I recommend you come up with your own basic outline for your current classes. Think about it like creating a flow chart for your required studying. Make it so you know which courses you're required to study for every night (or at least most of them.)

There is one important point you need to focus on with your study rotation. Do not make it subjective. If you say something like, “study the course I need to study,” or something up to ridiculous interpretation then you're wasting your time. The key is making only one potential option that leads to the right choice.  Objective factors would include class scores, homework scores, test scores, class difficulty (as rated by anything excluding your gut,) etc. The more objective your rotation, the more you're going to be able to adjust it for perfection.

The Hardest (And Easiest) Part


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The hardest part about setting up a study focus rotation is being honest with yourself.

In designing this plan, you have some incentive to lie to yourself about which classes you need to study for most. That's because, usually, when you don't do well in a class, you also don't really enjoy studying for it. While you're designing this plan, you may want to undercut the required time you'll need to study for the class.

The opposite incentive also exists. If you score well in a course then you probably enjoy studying it a little more. That means you might want to give yourself extra time studying it that you don't actually need.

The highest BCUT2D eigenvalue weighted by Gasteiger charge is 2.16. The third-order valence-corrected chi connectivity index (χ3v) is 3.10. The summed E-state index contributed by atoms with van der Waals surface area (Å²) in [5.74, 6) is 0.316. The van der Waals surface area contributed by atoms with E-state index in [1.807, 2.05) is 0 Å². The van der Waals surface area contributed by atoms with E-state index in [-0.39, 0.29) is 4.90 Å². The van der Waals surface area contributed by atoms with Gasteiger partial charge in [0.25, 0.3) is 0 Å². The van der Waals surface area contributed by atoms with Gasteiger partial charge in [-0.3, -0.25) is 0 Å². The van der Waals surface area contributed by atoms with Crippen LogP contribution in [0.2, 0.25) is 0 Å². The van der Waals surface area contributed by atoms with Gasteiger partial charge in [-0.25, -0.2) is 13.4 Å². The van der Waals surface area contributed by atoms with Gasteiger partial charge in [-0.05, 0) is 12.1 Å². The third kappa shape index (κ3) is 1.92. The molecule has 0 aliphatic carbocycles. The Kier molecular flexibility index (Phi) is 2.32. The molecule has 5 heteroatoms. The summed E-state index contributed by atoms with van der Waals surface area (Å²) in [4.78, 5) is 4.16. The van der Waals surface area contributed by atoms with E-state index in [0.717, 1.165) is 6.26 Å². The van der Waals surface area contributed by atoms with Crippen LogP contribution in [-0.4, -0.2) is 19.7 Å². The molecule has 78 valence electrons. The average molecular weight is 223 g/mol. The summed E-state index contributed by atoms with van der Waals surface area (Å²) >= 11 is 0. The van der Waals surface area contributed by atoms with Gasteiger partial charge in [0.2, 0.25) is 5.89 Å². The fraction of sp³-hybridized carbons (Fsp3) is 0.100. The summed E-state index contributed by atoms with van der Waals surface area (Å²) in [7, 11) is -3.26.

These incentives can be difficult to ignore completely. People have a tendency to either fall for these incentives or, instead, study the hard classes excessively to make up for those incentives. Do you want to know the secret to dealing with that and balancing the classes study time? Yea... Me too. That's just about figuring out your tendencies.

The great part about that challenge is that when you figure out the solution, you never have to worry about it again.

Most students occasionally have hiccups in their unplanned focus rotations. They might not know which class they should study for. That can lead to five minutes of the student metaphorically (or physically) banging their head on their table trying to figure it out. When you have a focus rotation set in place, you don't need to waste time trying to balance your course load because the equation is already set.

Rebalancing


Oftentimes, this study rotation routine will suddenly not work. Sometimes, courses can introduce piles of extra required studying. To make up for that, you may have to adjust your study focus rotation. That being said, try to update the rotation to include a clause to help you deal with that extra required studying (so you, hopefully, don't have to change your plan again in the future.)

Over a few semesters, your study rotation should almost be set in stone.

Using your objective focus rotation you can maximize your grades in each and every class without wasting a significant among of your time studying things that you don't absolutely have to.

Do you want to know how to study for less than 15 minutes a night while scoring in the top of your class? That is what this blog is all about.  Be sure to follow it and check out the archives to get all the secrets. Also, check out the ebooks for some crash courses in the subject.